Radioactive isotopes identify and treat cancers. In the United Kingdom, some 500,000 procedures use these materials each year. Again, we have no domestic supply. They are very perishable. In fact, the half-life of some is as little as hours, and for the most important ones it is days—and that means that they are perishable. We import the vast majority of them from France, Belgium and the Netherlands, all of which are Euratom member states at the present time. That supply chain is fragile.
I was concerned that the Minister in the other place, when it had a debate on Euratom, said that there was no issue about medical isotopes because they were not fissile material. I do not want to think that Ministers’ Statements can no longer be trusted, but this is an easy soundbite around a much more complex situation.
Radioactive medical isotopes are specifically listed in annex IV of chapter 9 of the Euratom treaty, along with other items such as nuclear reactors. Indeed, chapter 9 is all about the nuclear common market which in turn is all about movement. It involves not only the isotopes themselves but the containers in which and methods by which they are transported. The perishability of isotopes means that their inability to travel large distances becomes particular important. In fact, there is form in this area. In 2008 the technical issues that created delays and difficulties in the Eurotunnel at the time meant that the isotopes could not be transported quickly and efficiently from other parts of western Europe. That led to a number of cancer procedures being delayed and cancelled here in UK hospitals.
That was followed in 2009 by a world shortage of these isotopes and difficulties in the supply chain. As a result, the Euratom Supply Agency set up the European Observatory on the Supply of Medical Radioisotopes to help the whole of the community solve the long-term problem of ensuring the supply of medical isotopes. That vital work is still continuing and covers all 28 member states. So I ask the Minister: from that point of view, is it really worth putting 500,000 cancer procedures each year at some risk just because Euratom itself uses the ECJ as its legal arbiter?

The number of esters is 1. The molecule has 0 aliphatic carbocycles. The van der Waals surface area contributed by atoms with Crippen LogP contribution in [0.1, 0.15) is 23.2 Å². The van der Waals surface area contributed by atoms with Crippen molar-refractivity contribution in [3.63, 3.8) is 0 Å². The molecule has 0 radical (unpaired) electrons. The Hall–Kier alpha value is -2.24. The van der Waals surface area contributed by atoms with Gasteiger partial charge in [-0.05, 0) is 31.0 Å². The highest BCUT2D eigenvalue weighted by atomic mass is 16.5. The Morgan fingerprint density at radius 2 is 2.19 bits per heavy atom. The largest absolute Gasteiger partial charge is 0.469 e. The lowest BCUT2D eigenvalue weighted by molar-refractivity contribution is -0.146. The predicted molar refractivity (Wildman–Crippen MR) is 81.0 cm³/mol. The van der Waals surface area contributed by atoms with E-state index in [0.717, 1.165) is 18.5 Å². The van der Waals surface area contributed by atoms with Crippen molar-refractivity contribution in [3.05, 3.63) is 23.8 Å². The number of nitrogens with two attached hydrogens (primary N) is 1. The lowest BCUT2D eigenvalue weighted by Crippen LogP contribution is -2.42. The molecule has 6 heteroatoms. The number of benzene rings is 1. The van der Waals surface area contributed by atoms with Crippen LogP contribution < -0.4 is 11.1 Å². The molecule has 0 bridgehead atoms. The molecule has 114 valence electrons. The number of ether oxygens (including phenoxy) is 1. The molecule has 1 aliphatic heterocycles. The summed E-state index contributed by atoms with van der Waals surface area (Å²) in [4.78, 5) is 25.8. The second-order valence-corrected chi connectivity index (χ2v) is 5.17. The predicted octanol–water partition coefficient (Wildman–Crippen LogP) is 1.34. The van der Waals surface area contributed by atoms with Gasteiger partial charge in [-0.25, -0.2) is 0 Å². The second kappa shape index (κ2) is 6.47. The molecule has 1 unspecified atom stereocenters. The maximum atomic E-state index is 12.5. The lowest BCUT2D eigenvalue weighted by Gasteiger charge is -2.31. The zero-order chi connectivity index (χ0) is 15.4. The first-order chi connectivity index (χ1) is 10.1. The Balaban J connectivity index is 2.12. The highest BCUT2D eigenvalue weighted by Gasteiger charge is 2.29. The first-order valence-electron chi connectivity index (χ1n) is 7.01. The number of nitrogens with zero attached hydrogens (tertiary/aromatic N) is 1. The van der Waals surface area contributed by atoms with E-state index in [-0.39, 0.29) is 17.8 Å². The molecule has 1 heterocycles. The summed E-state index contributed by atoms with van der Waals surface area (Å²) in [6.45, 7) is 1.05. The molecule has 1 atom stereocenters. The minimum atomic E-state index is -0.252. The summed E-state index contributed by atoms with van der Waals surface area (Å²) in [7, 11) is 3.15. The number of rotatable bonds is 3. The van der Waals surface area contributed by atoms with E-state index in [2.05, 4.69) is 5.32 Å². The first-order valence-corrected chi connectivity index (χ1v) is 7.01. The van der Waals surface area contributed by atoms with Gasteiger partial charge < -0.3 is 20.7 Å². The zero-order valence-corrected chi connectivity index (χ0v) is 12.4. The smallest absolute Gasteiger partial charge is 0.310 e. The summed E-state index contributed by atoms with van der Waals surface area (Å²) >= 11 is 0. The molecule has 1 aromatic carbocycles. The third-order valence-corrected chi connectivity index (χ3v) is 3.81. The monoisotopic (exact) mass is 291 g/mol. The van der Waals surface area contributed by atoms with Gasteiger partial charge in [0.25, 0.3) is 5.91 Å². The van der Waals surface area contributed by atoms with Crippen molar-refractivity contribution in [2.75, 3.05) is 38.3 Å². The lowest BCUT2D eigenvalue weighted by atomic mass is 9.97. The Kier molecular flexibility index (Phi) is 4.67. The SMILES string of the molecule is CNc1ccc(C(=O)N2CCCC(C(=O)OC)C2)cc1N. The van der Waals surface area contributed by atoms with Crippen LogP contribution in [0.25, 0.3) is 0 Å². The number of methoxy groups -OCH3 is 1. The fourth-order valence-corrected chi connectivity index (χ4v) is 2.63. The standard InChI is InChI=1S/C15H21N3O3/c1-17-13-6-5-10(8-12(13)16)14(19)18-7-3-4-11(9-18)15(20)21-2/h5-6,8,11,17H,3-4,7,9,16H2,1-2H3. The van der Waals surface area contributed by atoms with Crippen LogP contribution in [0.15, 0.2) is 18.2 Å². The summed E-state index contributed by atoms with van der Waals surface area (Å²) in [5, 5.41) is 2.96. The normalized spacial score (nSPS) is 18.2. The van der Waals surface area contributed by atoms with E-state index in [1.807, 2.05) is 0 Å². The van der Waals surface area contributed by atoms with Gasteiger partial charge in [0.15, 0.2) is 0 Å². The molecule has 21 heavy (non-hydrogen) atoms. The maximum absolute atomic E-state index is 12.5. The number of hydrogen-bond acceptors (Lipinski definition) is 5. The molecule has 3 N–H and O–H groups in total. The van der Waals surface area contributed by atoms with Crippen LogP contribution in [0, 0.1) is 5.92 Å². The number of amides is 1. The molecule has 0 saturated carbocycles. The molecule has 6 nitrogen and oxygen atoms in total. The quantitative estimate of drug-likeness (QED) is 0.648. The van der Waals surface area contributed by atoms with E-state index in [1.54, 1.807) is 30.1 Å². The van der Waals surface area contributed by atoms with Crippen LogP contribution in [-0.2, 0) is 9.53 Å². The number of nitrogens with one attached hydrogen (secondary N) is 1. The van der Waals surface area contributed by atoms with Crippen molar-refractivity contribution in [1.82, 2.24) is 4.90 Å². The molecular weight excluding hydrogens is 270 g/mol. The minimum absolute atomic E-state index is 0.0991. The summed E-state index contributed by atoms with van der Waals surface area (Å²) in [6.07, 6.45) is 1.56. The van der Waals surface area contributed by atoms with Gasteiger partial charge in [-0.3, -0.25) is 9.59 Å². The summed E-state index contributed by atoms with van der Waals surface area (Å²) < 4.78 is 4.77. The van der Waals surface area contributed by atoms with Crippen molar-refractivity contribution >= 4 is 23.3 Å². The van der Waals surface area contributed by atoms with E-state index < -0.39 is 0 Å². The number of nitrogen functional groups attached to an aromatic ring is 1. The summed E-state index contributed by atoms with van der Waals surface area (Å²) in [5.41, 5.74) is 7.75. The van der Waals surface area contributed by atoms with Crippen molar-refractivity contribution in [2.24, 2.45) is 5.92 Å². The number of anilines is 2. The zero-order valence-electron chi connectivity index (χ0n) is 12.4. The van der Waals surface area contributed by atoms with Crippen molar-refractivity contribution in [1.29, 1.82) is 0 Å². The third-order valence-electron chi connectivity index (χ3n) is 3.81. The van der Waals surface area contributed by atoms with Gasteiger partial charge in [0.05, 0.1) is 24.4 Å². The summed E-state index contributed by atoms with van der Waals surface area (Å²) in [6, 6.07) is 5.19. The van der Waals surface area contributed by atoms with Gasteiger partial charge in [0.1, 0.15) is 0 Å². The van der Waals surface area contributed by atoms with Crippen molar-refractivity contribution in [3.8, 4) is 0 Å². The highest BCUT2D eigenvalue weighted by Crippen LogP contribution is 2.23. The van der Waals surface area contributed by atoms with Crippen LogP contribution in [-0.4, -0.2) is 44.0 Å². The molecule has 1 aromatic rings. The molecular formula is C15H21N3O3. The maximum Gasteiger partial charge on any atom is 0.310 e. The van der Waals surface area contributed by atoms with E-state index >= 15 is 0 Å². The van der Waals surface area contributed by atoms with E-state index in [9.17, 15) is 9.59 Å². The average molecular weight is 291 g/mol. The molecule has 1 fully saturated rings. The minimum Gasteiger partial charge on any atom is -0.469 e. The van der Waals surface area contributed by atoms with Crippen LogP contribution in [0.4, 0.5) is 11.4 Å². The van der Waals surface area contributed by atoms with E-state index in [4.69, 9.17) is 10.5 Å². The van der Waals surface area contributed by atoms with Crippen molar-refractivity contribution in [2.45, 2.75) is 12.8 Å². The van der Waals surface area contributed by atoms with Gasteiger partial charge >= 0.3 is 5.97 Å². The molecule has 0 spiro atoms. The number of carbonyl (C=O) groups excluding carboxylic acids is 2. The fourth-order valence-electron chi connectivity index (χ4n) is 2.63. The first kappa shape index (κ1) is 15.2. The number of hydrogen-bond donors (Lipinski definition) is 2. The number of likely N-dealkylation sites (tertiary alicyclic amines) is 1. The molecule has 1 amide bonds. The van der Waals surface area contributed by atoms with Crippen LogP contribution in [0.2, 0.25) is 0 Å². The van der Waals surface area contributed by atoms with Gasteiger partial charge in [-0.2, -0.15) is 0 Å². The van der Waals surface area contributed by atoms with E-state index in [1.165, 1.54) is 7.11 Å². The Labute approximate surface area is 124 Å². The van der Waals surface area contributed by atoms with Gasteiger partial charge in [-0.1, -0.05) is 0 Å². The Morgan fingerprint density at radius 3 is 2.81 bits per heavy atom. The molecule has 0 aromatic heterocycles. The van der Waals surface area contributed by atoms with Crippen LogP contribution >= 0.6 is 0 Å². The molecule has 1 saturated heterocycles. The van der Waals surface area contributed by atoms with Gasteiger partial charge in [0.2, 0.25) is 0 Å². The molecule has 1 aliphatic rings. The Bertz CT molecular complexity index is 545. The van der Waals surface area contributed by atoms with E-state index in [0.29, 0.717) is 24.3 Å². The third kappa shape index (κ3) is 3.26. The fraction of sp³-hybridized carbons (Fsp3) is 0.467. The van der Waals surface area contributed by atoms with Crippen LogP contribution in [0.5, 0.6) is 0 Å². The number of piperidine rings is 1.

I have a number of questions. Have the Government initiated their discussions with the International Atomic Energy Authority on the UK having its own safeguarding regime—and one that has any chance of being approved within 20 months? What discussions have we had with our supply countries, on which we are totally dependent, including the United States, Canada and Australia? Can we get serious about the isotopes question and move beyond the soundbites? I ask that because there are some real issues which I believe are far more complex than perhaps Ministers have said and agreed so far. Are the Government open to a transition agreement between Britain and Euratom, and indeed is the Euratom community likely to agree to such an agreement? Most importantly, when it comes to security of supply, will the UK apply to remain a member of the European Observatory on the Supply of Medical Radioisotopes, which is at the core of ensuring that the supply chain survives into the future?
It is said that Ministers did not really want to come out of Euratom. They recognised that it was efficient, effective and a good one-stop shop for all 28 member states. I would ask them to have the courage of their convictions and remind them that there is still time to change.
My Lords, I thank the noble Lord, Lord Teverson, for tabling this debate and I agree with what he has said. I intervene for only two reasons: first, to underline the importance of Euratom; and, secondly, to draw more general conclusions for the way in which the negotiations on leaving the EU are being carried out. I have a long-standing concern about and support for the nuclear industry, but I hesitate to say that it is now half a century since I worked for the AEA at Harwell and Culham. Even in those days you needed international agreements on the transport, storage and use of fissile and radioactive materials. During our membership of the EU, all that has been provided by Euratom. The organisation is also vital to the development of nuclear power, which in turn is vital to help us reach our targets on carbon-free energy supplies, both in this country and around the world. This is even more important because ownership of the UK nuclear industry is almost entirely in the hands of overseas firms.